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With the start of the 2007 fiscal year just hours away, the Senate has cleared a continuing resolution to keep funds for most government programs flowing through November 17. The stopgap measure will fund programs covered by all appropriations bills that are not enacted by the October 1 start of fiscal 2007, a list expected to include everything but the Defense (HR 5631) and Homeland Security (HR 5441) spending measures.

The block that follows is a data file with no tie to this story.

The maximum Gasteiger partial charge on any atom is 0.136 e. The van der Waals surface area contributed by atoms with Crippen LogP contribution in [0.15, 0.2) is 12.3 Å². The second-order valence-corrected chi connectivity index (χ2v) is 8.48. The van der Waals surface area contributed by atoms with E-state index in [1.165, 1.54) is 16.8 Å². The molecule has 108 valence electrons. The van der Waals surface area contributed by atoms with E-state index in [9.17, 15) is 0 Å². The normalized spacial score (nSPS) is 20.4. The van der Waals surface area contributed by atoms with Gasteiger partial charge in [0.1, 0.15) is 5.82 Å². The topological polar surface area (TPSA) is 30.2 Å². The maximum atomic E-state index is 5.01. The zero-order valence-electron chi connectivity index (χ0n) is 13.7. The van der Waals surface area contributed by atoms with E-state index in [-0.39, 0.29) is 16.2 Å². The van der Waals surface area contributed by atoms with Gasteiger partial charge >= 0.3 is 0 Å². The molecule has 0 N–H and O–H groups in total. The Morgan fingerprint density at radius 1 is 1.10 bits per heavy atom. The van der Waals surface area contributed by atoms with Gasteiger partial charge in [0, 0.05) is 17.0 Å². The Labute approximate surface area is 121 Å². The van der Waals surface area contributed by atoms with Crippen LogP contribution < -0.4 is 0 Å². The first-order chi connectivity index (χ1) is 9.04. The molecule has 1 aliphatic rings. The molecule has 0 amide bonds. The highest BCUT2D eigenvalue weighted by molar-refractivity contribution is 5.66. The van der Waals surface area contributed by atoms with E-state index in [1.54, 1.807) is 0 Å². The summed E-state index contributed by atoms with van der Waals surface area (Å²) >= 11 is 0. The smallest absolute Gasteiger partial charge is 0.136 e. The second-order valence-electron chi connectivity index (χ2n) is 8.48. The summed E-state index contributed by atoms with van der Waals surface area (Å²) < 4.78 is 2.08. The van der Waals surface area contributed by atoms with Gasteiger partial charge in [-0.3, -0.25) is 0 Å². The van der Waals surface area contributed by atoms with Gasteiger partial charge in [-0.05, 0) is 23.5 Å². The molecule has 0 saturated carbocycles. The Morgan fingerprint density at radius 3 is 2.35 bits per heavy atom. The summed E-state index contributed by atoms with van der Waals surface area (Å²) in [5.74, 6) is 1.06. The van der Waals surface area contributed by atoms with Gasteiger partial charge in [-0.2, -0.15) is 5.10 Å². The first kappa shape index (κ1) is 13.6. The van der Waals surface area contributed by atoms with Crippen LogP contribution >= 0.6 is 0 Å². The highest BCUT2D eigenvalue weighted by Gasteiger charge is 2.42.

The continuing resolution was attached to the final fiscal 2007 Defense appropriations bill (HR 5631), the first that Congress has sent to President Bush for the coming year. The Senate cleared the package by 100-0.The stopgap spending measure will set funding at the lowest of the House-passed, Senate-passed or fiscal 2006 levels. But because the Senate has passed only the Defense and Homeland Security bills , the actual funding level will be the lowest of the House-passed or fiscal 2006 level for most of the measures. The House has not passed the Labor-HHS-Education spending measure (HR 5647), leaving funding for the broad array of domestic programs covered by that bill at the fiscal 2006 level. Senator Robert C. Byrd, D-WV, ranking member of the Appropriations Committee, denounced the Republican leadership for delaying action on the domestic spending bills prior to the start of the fiscal year. “When it comes to domestic priorities, the majority leadership is apparently satisfied with a mindless continuing resolution,” Byrd said. Congress is set to return November 13. Unless lawmakers are able to clear the remaining measures by Nov. 17 — an unlikely prospect — another continuing resolution will be needed. While the Appropriations chairmen, Representative Jerry Lewis, R-CA, and Senator Thad Cochran, R-MS, have reiterated their desire to avoid a year-end omnibus package of appropriations bills, they face many obstacles given the limited number of legislative days remaining this year.